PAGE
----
Central banks across the world have lost over $175bn in foreign exchange reserves in under two months on the back of the ongoing coronavirus (COVID-19) pandemic.
In a study of foreign exchange reserve indicators in over 50 developing and developed countries, the Middle East News Agency (MENA) reported that in about 30 countries, cash reserves have significantly declined since the outbreak began.
This was most visible in China, which lost $46bn in March, with Turkey losing about 15% of its cash reserves, valued at $15.5bn, in one month.
The Wall Street Journal (WSJ) warned in a report that emerging markets, in particular, are now more vulnerable to further economic shocks following the coronavirus pandemic. This is particularly so as the virus has forced them to exhaust a large part of their foreign exchange reserves at the fastest pace since the global financial crisis in 2008.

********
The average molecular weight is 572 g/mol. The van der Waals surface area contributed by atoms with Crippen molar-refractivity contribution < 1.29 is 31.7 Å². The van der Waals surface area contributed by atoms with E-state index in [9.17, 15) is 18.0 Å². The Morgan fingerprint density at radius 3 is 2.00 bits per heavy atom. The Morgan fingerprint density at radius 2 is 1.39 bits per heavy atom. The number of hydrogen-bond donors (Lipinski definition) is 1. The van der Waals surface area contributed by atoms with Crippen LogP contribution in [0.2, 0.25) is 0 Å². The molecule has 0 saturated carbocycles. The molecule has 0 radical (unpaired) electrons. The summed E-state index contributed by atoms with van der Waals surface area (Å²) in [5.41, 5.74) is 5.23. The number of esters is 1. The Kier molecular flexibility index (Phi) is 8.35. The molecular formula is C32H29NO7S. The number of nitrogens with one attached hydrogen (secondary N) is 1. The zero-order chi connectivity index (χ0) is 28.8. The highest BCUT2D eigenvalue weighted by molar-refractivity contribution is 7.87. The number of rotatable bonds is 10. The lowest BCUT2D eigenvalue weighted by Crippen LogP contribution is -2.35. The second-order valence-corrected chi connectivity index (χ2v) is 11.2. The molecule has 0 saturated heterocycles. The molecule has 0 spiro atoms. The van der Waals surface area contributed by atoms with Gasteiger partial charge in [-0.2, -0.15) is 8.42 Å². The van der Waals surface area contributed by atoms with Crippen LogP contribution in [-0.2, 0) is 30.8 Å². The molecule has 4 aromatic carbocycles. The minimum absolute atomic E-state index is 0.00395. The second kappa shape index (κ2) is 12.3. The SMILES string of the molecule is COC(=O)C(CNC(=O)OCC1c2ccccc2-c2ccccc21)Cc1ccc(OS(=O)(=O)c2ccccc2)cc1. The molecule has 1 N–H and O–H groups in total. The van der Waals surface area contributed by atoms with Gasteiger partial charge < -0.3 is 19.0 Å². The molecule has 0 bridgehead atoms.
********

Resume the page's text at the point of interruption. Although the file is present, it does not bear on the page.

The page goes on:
The WSJ added that the foreign reserves of 12 of the largest developing countries, including Brazil and Russia, fell by a total of $143.5bn in March alone. It is the largest rate of decline since the outbreak of the global financial crisis twelve years ago.
It explained that these countries have used their foreign reserves to combat the decline in their currencies on the back of the coronavirus outbreak’s negative repercussions. The virus has brought the global economy to a virtual standstill since middle of March.
Bloomberg stated that the Central Bank of Egypt (CBE), as well as banks working in Egypt, have succeeded in overcoming the exit of foreign investments, exceeding $13.5bn, from the country.
Although this led to a $5.4bn decline in the CBE’s foreign currency reserves in March, this remained equivalent to only a third of the volume of outgoing funds. Bloomberg’s report highlights the Egyptian banking sector’s ability to face the crisis and deal with it, unlike many countries.